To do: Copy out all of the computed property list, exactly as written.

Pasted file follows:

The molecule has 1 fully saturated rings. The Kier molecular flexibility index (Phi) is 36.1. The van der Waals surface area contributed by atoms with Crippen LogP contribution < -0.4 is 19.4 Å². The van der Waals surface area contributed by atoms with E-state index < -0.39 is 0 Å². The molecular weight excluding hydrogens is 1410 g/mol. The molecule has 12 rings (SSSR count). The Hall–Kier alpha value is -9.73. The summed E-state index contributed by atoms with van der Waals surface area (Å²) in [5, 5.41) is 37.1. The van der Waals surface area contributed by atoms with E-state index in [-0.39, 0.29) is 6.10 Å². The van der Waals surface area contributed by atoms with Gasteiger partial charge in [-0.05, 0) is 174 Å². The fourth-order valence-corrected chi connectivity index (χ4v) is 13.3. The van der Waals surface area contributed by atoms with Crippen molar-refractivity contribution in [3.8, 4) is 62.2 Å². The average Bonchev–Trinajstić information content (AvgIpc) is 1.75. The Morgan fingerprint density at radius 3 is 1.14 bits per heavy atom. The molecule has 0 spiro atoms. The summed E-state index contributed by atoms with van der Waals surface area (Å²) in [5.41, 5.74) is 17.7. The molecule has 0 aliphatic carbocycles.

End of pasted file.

The molecule has 1 fully saturated rings. The Kier molecular flexibility index (Phi) is 36.1. The van der Waals surface area contributed by atoms with Crippen LogP contribution < -0.4 is 19.4 Å². The van der Waals surface area contributed by atoms with E-state index < -0.39 is 0 Å². The molecular weight excluding hydrogens is 1410 g/mol. The molecule has 12 rings (SSSR count). The Hall–Kier alpha value is -9.73. The summed E-state index contributed by atoms with van der Waals surface area (Å²) in [5, 5.41) is 37.1. The van der Waals surface area contributed by atoms with E-state index in [-0.39, 0.29) is 6.10 Å². The van der Waals surface area contributed by atoms with Gasteiger partial charge in [-0.05, 0) is 174 Å². The fourth-order valence-corrected chi connectivity index (χ4v) is 13.3. The van der Waals surface area contributed by atoms with Crippen molar-refractivity contribution in [3.8, 4) is 62.2 Å². The average Bonchev–Trinajstić information content (AvgIpc) is 1.75. The Morgan fingerprint density at radius 3 is 1.14 bits per heavy atom. The molecule has 0 spiro atoms. The summed E-state index contributed by atoms with van der Waals surface area (Å²) in [5.41, 5.74) is 17.7. The molecule has 0 aliphatic carbocycles.